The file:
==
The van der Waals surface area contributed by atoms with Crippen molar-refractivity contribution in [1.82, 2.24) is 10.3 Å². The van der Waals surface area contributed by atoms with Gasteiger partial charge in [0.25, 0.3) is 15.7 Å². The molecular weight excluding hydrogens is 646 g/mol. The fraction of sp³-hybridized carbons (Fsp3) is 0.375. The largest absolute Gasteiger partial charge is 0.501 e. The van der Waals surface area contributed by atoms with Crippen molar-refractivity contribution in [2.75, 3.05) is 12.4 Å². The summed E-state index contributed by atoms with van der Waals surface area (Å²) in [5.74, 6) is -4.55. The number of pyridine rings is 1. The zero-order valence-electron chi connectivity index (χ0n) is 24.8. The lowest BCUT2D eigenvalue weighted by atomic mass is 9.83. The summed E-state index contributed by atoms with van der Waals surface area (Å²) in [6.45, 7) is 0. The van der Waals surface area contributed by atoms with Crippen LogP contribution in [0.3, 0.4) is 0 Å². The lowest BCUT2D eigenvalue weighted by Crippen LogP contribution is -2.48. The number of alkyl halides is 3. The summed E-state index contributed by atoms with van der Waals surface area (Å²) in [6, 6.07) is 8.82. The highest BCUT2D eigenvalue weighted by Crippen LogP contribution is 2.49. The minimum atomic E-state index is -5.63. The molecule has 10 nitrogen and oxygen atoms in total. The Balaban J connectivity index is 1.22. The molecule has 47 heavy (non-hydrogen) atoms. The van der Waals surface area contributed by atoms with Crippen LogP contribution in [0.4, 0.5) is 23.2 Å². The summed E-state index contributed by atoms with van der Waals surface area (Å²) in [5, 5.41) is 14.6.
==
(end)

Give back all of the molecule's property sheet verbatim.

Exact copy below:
The van der Waals surface area contributed by atoms with Crippen molar-refractivity contribution in [1.82, 2.24) is 10.3 Å². The van der Waals surface area contributed by atoms with Gasteiger partial charge in [0.25, 0.3) is 15.7 Å². The molecular weight excluding hydrogens is 646 g/mol. The fraction of sp³-hybridized carbons (Fsp3) is 0.375. The largest absolute Gasteiger partial charge is 0.501 e. The van der Waals surface area contributed by atoms with Crippen molar-refractivity contribution in [2.75, 3.05) is 12.4 Å². The summed E-state index contributed by atoms with van der Waals surface area (Å²) in [5.74, 6) is -4.55. The number of pyridine rings is 1. The zero-order valence-electron chi connectivity index (χ0n) is 24.8. The lowest BCUT2D eigenvalue weighted by atomic mass is 9.83. The summed E-state index contributed by atoms with van der Waals surface area (Å²) in [6.45, 7) is 0. The van der Waals surface area contributed by atoms with Crippen LogP contribution in [0.3, 0.4) is 0 Å². The lowest BCUT2D eigenvalue weighted by Crippen LogP contribution is -2.48. The number of alkyl halides is 3. The summed E-state index contributed by atoms with van der Waals surface area (Å²) in [6, 6.07) is 8.82. The highest BCUT2D eigenvalue weighted by Crippen LogP contribution is 2.49. The minimum atomic E-state index is -5.63. The molecule has 10 nitrogen and oxygen atoms in total. The Balaban J connectivity index is 1.22. The molecule has 47 heavy (non-hydrogen) atoms. The van der Waals surface area contributed by atoms with Crippen LogP contribution in [0.4, 0.5) is 23.2 Å². The summed E-state index contributed by atoms with van der Waals surface area (Å²) in [5, 5.41) is 14.6.